Politics

Elizabeth Warren Makes It Official — She’s Running For President

(Scott Eisen/Getty Images)

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Molly Prince Politics Reporter

Democratic Massachusetts Sen. Elizabeth Warren announced on Saturday that she is launching an official bid for the presidency in 2020.

“This is the fight of our lives, the fight to build an America where dreams are possible, an America that works for everyone,” Warren told the crowd during a rally in Lawrence, Massachusetts. “And that is why I stand here today — to declare that I am a candidate for president of the United States.”

The Massachusetts senator revealed on New Years Eve that she was forming an exploratory committee to test the waters for her likely presidential run.

“America’s middle class is under attack,” Warren said in the announcement video in December. “How did we get here? Billionaires and big corporations decided they wanted more of the pie. And they enlisted politicians to cut them a bigger slice.” (RELATED: Elizabeth Warren Introduces Legislation To Create A Government-Run Pharmaceutical Manufacturer)

With the announcement of her exploratory committee, Warren became the first Democratic senator to declare plans to begin the legal process of running for president. However, New York Sen. Kirsten Gillibrand announced nearly three weeks later that she was also launching an exploratory committee to challenge President Donald Trump in 2020.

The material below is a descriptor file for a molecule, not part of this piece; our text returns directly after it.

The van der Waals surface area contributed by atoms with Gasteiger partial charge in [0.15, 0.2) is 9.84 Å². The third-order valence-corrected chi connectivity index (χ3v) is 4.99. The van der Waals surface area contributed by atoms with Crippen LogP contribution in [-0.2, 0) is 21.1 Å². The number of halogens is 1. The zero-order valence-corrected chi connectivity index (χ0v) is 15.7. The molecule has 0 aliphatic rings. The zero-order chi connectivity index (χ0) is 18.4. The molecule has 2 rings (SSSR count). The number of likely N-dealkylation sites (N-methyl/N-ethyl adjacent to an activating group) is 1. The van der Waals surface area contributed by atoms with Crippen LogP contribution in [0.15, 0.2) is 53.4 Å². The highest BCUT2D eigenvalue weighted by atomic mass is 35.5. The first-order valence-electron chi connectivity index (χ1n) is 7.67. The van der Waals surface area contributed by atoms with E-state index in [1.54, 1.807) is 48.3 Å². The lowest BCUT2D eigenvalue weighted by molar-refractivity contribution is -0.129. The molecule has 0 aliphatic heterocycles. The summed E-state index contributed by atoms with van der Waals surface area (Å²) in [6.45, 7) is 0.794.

Democratic California Sen. Kamala Harris announced on Martin Luther King Jr. Day that she was surpassing an exploratory committee and seeking the Democratic nomination for the presidency, as did New Jersey Democratic Sen. Cory Booker, who made his announcement on the first day of Black History Month.

(Joseph Presiozo/AFP/Getty Images)

(Joseph Presiozo/AFP/Getty Images)

In June, Warren announced that she would not be running for president, however, less than three months later she seemingly flipped on her word, revealing she would, in fact, take a “hard look” at a presidential campaign following the midterms. During an interview leading up to her November election, Warren refused to commit to serving her full term in the Senate if re-elected.

If elected, Warren would be the United States’ first female president. Former Secretary of State Hillary Clinton ran, but lost to Trump in 2016.

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